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Queensland mines inspectorate reaches crisis point

Queensland mine safety inspector crisis
Mine safety inspectorate about to reach crisis.

The Queensland mine safety inspectorate has reached a crisis point according to department insiders and a former Queensland mines inspector.

Claims of internal infighting, inadequate staff resources to adequately respond and investigate the growing number of mine safety incidents and, the growing frustration over the Queensland Government’s direction in the wake of recent fatalities has resulted in both junior and senior staff believing that the current chaos is affecting outcomes for improved mine safety in Queensland.

“It’s driving staff and the leadership to the brink” AMSJ has been informed.

Rumours are also rife throughout the Department that the frustrated State’s Chief Mine Safety Inspector is also likely to tender his resignation at any time.

In the Queensland Government’s recent estimate hearing, James Purtill the Director-General of Natural Resources and Mines was questioned over the adequacy of resourcing to respond with growing concerns regarding mine safety.

Mr Purtill told the estimates hearing “I will elaborate on the planned numbers of inspectors for the financial year 2019-20. A commitment has been made to add additional resources in 2019-20. As at 30 June, the Mines Inspectorate comprised 22 inspectors of mineral mines and quarries and 22 inspectors of coal mines.”

He said “In response to the recent fatalities in the mining industry and the inspectorate’s response to the underground fire at Goonyella coalmine, the minister has announced that there will be three additional mines inspectors as well as an additional chief inspector. We will have a chief inspector for coalmines and a chief inspector for metallurgical mines and quarries. The additional resources will be located in regional offices to provide effective oversight to operations located across the state. With these additional resources, the total number of mines inspectors will be 48, the highest number in a decade.”

Queensland mines department inspectorate staff are frustrated with current developments

But some staff in the department believe that the current numbers are not an appropriate reflection of the real situation faced by the Department with the number of experienced mining engineering qualified inspectors on the road declining to around 17 in this financial year.

Over a number of years, the department had sought to broaden its discipline base by gathering a breadth of experience through recruitment of a range of specialised inspectors including those from occupational hygiene, geotechnical, mechanical and electrical.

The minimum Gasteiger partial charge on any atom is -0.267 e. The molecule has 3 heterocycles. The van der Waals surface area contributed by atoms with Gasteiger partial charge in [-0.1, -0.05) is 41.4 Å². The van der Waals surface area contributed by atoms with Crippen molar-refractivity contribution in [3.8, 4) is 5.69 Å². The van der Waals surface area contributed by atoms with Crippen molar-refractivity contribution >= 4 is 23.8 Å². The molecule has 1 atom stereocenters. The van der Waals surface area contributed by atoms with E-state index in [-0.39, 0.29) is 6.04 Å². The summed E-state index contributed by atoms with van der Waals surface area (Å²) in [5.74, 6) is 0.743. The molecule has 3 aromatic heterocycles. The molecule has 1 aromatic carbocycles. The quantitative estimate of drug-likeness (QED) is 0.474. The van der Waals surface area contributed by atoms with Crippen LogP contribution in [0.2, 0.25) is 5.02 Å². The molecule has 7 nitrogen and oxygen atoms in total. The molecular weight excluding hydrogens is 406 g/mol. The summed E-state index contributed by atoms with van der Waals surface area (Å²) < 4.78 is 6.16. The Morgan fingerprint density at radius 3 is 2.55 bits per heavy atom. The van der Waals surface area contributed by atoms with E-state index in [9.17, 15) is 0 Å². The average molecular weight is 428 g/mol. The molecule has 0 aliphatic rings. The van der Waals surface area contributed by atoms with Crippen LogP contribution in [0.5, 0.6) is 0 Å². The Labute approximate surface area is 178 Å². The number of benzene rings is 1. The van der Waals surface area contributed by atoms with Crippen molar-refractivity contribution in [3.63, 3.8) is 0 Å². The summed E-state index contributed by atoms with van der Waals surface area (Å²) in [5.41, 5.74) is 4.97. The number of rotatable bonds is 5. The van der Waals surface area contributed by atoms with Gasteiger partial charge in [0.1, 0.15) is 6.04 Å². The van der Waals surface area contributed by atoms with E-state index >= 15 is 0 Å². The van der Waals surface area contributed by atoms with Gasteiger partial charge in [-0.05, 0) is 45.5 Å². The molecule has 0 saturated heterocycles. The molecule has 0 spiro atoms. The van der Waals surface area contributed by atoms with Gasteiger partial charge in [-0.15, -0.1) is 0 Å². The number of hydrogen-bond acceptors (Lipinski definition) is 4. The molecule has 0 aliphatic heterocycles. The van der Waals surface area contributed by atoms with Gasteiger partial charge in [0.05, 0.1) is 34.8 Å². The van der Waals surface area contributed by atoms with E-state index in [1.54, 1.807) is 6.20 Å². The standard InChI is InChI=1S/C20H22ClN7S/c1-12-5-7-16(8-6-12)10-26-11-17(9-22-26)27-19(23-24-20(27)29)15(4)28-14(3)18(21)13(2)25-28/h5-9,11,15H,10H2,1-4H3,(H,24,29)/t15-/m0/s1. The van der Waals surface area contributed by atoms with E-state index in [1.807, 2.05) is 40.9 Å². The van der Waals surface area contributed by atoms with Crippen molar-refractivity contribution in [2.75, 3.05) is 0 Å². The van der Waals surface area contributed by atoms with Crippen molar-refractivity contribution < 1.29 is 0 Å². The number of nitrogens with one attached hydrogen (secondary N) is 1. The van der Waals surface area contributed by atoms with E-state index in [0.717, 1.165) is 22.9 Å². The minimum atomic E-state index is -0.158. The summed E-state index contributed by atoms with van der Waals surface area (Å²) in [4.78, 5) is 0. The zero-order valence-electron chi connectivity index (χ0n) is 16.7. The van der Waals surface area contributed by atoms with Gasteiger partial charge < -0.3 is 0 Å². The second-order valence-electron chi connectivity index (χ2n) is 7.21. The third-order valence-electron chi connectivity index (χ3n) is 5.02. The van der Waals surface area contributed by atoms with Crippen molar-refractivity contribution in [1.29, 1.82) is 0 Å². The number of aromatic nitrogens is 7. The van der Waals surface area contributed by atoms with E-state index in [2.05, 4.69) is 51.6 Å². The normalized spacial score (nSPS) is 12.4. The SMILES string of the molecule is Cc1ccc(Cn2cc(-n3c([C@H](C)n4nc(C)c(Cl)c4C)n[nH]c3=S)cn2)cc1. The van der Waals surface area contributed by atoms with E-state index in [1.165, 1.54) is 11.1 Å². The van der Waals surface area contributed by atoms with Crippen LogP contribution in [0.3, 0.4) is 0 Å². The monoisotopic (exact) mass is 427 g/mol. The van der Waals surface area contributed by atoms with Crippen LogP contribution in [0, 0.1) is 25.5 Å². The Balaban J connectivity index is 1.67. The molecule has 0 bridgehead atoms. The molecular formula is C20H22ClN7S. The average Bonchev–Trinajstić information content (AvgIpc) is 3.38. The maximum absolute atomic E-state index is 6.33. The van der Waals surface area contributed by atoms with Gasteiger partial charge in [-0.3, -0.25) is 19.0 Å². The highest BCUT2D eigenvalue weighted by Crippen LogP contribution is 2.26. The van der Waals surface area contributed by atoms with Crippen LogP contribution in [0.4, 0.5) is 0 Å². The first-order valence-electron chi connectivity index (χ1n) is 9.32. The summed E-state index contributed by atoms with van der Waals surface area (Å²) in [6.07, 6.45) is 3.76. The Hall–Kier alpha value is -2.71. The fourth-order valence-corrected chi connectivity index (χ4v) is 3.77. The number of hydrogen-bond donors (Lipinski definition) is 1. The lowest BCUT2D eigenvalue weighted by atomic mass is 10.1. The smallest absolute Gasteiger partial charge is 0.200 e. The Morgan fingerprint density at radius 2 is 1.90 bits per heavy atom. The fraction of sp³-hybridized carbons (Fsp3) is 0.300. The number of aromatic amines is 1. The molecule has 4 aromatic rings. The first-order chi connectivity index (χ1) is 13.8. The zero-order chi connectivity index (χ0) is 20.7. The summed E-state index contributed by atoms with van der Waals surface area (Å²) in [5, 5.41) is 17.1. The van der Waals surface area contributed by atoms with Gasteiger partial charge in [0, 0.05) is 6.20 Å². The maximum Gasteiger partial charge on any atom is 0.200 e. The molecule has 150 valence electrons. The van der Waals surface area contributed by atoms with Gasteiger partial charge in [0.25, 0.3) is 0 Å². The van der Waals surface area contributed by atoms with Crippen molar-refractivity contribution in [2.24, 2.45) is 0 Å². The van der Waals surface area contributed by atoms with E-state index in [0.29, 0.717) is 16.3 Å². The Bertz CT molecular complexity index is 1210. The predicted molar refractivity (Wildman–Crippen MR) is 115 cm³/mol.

What this means that, in reality, the number of generalist mining engineers who understand mining methods and practices has declined.

“It’s easy to make claims that you have 48 mines inspectors, but the reality is that you may have some inspectors who are limited to providing inspection on their discipline specialisation,” one former mines inspector told AMSJ.

“If you’re an occupational hygiene inspector, you simply don’t have a breadth of skills in mining engineering or operations to examine risks outside your discipline”

“While it’s great that they (the Department) now have people who can inspect complex specific technical issues, the reality is that the department literally have around 12-14 mining engineers on the ground at any one time given that there are leave and compulsory training that inspectors are required to attend – they simply don’t have enough generalists to with mining practice experience to complete adequate inspection for the State’s Mines” the former mines inspector said.

He added, “What they really need are more mining engineers on the ground undertaking inspections and, if they identify key technical issues that are outside their knowledge, by all means, bring in the other technical people…but in reality, it’s very hard to recruit experienced mining engineers to government roles”

AMSJ has also understands that the department has employed staff who are classified as “Mines Inspectors” with no practical on-site mining experience.

At the recent Queensland Budget Estimates hearings, Opposition Spokesperson for mine safety Dale Last asked Department Chief James Purtill “Are you satisfied that those additional resources meet your requirements?

Mr Purtill responded “Obviously I cannot proffer an opinion, but I can proffer the numbers. Certainly, with the additional three mines inspectors and chief inspector as well as the occupational hygienists that were committed to previously, we will have the highest numbers of inspectors in the last decade.”

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AMSJ April 2022